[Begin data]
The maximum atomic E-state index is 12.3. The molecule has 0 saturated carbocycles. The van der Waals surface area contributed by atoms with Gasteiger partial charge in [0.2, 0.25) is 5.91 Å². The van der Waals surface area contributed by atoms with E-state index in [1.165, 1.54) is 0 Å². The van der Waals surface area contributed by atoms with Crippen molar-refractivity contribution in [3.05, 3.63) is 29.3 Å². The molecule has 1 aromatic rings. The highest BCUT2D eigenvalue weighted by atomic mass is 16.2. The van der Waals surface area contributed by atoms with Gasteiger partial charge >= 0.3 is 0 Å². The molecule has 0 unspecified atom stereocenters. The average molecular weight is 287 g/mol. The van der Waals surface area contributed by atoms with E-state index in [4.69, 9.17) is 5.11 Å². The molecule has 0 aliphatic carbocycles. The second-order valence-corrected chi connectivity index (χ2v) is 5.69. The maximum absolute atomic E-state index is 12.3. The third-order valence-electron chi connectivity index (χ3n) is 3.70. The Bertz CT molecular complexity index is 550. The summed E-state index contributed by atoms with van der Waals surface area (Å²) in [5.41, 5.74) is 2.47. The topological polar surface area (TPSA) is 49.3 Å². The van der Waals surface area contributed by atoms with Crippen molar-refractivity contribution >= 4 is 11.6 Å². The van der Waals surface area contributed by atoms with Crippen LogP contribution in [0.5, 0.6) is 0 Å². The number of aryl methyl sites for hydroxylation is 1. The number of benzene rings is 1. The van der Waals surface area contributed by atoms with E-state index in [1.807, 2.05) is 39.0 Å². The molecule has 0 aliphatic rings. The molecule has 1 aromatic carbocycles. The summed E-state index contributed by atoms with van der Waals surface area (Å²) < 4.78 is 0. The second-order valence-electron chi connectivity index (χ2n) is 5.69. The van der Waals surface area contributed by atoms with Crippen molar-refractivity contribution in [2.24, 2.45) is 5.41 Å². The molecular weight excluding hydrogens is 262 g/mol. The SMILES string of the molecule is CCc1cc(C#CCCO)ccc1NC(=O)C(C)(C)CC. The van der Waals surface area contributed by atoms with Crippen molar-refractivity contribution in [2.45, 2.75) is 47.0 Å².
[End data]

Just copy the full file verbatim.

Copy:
The maximum atomic E-state index is 12.3. The molecule has 0 saturated carbocycles. The van der Waals surface area contributed by atoms with Gasteiger partial charge in [0.2, 0.25) is 5.91 Å². The van der Waals surface area contributed by atoms with E-state index in [1.165, 1.54) is 0 Å². The van der Waals surface area contributed by atoms with Crippen molar-refractivity contribution in [3.05, 3.63) is 29.3 Å². The molecule has 1 aromatic rings. The highest BCUT2D eigenvalue weighted by atomic mass is 16.2. The van der Waals surface area contributed by atoms with Gasteiger partial charge >= 0.3 is 0 Å². The molecule has 0 unspecified atom stereocenters. The average molecular weight is 287 g/mol. The van der Waals surface area contributed by atoms with E-state index in [4.69, 9.17) is 5.11 Å². The molecule has 0 aliphatic carbocycles. The second-order valence-corrected chi connectivity index (χ2v) is 5.69. The maximum absolute atomic E-state index is 12.3. The third-order valence-electron chi connectivity index (χ3n) is 3.70. The Bertz CT molecular complexity index is 550. The summed E-state index contributed by atoms with van der Waals surface area (Å²) in [5.41, 5.74) is 2.47. The topological polar surface area (TPSA) is 49.3 Å². The van der Waals surface area contributed by atoms with Crippen molar-refractivity contribution >= 4 is 11.6 Å². The van der Waals surface area contributed by atoms with Crippen LogP contribution in [0.5, 0.6) is 0 Å². The number of aryl methyl sites for hydroxylation is 1. The number of benzene rings is 1. The van der Waals surface area contributed by atoms with E-state index in [1.807, 2.05) is 39.0 Å². The molecule has 0 aliphatic rings. The molecule has 1 aromatic carbocycles. The summed E-state index contributed by atoms with van der Waals surface area (Å²) < 4.78 is 0. The second-order valence-electron chi connectivity index (χ2n) is 5.69. The van der Waals surface area contributed by atoms with Crippen molar-refractivity contribution in [2.24, 2.45) is 5.41 Å². The molecular weight excluding hydrogens is 262 g/mol. The SMILES string of the molecule is CCc1cc(C#CCCO)ccc1NC(=O)C(C)(C)CC. The van der Waals surface area contributed by atoms with Crippen molar-refractivity contribution in [2.45, 2.75) is 47.0 Å².